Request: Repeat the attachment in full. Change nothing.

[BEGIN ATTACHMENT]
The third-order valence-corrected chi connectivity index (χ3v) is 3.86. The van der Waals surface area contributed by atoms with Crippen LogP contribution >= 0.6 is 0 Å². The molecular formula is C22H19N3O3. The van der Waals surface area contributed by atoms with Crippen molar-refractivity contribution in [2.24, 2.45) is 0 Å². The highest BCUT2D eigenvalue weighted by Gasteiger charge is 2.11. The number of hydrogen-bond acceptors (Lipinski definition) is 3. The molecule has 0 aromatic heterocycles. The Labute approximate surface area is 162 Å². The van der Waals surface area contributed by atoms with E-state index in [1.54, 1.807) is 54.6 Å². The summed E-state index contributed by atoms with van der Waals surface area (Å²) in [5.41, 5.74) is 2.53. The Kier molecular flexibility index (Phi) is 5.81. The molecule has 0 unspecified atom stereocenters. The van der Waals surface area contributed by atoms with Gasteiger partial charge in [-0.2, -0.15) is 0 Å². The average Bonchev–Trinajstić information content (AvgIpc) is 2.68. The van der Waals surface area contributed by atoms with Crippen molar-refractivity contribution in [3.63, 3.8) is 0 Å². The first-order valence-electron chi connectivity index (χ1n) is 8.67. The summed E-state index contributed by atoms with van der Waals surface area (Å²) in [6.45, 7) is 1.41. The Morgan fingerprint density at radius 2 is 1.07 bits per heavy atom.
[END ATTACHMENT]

The third-order valence-corrected chi connectivity index (χ3v) is 3.86. The van der Waals surface area contributed by atoms with Crippen LogP contribution >= 0.6 is 0 Å². The molecular formula is C22H19N3O3. The van der Waals surface area contributed by atoms with Crippen molar-refractivity contribution in [2.24, 2.45) is 0 Å². The highest BCUT2D eigenvalue weighted by Gasteiger charge is 2.11. The number of hydrogen-bond acceptors (Lipinski definition) is 3. The molecule has 0 aromatic heterocycles. The Labute approximate surface area is 162 Å². The van der Waals surface area contributed by atoms with E-state index in [1.54, 1.807) is 54.6 Å². The summed E-state index contributed by atoms with van der Waals surface area (Å²) in [5.41, 5.74) is 2.53. The Kier molecular flexibility index (Phi) is 5.81. The molecule has 0 unspecified atom stereocenters. The van der Waals surface area contributed by atoms with Gasteiger partial charge in [-0.2, -0.15) is 0 Å². The average Bonchev–Trinajstić information content (AvgIpc) is 2.68. The van der Waals surface area contributed by atoms with Crippen molar-refractivity contribution in [3.63, 3.8) is 0 Å². The first-order valence-electron chi connectivity index (χ1n) is 8.67. The summed E-state index contributed by atoms with van der Waals surface area (Å²) in [6.45, 7) is 1.41. The Morgan fingerprint density at radius 2 is 1.07 bits per heavy atom.